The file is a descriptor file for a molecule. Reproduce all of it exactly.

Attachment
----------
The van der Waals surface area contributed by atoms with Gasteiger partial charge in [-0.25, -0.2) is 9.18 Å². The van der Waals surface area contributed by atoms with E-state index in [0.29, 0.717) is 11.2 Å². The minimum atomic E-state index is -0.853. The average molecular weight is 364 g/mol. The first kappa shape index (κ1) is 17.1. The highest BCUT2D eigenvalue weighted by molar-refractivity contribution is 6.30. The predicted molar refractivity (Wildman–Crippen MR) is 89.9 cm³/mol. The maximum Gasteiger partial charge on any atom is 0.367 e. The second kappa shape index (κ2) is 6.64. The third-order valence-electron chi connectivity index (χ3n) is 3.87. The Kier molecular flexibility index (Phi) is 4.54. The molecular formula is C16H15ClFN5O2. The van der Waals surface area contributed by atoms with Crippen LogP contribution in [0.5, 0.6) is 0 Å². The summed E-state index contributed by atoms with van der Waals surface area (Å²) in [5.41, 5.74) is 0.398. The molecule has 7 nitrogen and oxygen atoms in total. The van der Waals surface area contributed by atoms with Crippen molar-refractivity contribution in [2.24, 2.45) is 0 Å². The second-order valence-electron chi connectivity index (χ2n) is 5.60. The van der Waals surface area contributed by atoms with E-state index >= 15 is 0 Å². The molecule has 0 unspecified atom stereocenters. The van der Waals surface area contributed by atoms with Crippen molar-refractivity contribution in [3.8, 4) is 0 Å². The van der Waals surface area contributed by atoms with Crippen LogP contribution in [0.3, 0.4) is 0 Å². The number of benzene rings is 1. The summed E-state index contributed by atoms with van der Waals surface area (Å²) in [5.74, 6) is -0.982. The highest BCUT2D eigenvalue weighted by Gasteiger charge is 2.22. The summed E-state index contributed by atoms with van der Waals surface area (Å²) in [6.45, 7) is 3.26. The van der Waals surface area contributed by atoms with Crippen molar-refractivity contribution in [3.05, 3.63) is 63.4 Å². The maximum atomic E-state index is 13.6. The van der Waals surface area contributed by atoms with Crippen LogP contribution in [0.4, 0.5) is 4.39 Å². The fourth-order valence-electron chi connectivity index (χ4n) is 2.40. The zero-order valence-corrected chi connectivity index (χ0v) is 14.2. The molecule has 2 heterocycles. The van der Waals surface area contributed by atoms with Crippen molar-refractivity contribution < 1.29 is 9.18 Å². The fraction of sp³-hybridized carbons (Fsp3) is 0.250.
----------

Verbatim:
The van der Waals surface area contributed by atoms with Gasteiger partial charge in [-0.25, -0.2) is 9.18 Å². The van der Waals surface area contributed by atoms with E-state index in [0.29, 0.717) is 11.2 Å². The minimum atomic E-state index is -0.853. The average molecular weight is 364 g/mol. The first kappa shape index (κ1) is 17.1. The highest BCUT2D eigenvalue weighted by molar-refractivity contribution is 6.30. The predicted molar refractivity (Wildman–Crippen MR) is 89.9 cm³/mol. The maximum Gasteiger partial charge on any atom is 0.367 e. The second kappa shape index (κ2) is 6.64. The third-order valence-electron chi connectivity index (χ3n) is 3.87. The Kier molecular flexibility index (Phi) is 4.54. The molecular formula is C16H15ClFN5O2. The van der Waals surface area contributed by atoms with Crippen LogP contribution in [0.5, 0.6) is 0 Å². The summed E-state index contributed by atoms with van der Waals surface area (Å²) in [5.41, 5.74) is 0.398. The molecule has 7 nitrogen and oxygen atoms in total. The van der Waals surface area contributed by atoms with Crippen molar-refractivity contribution in [2.24, 2.45) is 0 Å². The second-order valence-electron chi connectivity index (χ2n) is 5.60. The van der Waals surface area contributed by atoms with E-state index >= 15 is 0 Å². The molecule has 0 unspecified atom stereocenters. The van der Waals surface area contributed by atoms with Crippen molar-refractivity contribution in [3.8, 4) is 0 Å². The van der Waals surface area contributed by atoms with Crippen LogP contribution in [0.3, 0.4) is 0 Å². The number of benzene rings is 1. The summed E-state index contributed by atoms with van der Waals surface area (Å²) in [5.74, 6) is -0.982. The highest BCUT2D eigenvalue weighted by Gasteiger charge is 2.22. The summed E-state index contributed by atoms with van der Waals surface area (Å²) in [6.45, 7) is 3.26. The van der Waals surface area contributed by atoms with Crippen molar-refractivity contribution in [3.05, 3.63) is 63.4 Å². The maximum atomic E-state index is 13.6. The van der Waals surface area contributed by atoms with Crippen LogP contribution in [0.4, 0.5) is 4.39 Å². The fourth-order valence-electron chi connectivity index (χ4n) is 2.40. The zero-order valence-corrected chi connectivity index (χ0v) is 14.2. The molecule has 2 heterocycles. The van der Waals surface area contributed by atoms with Crippen molar-refractivity contribution < 1.29 is 9.18 Å². The fraction of sp³-hybridized carbons (Fsp3) is 0.250.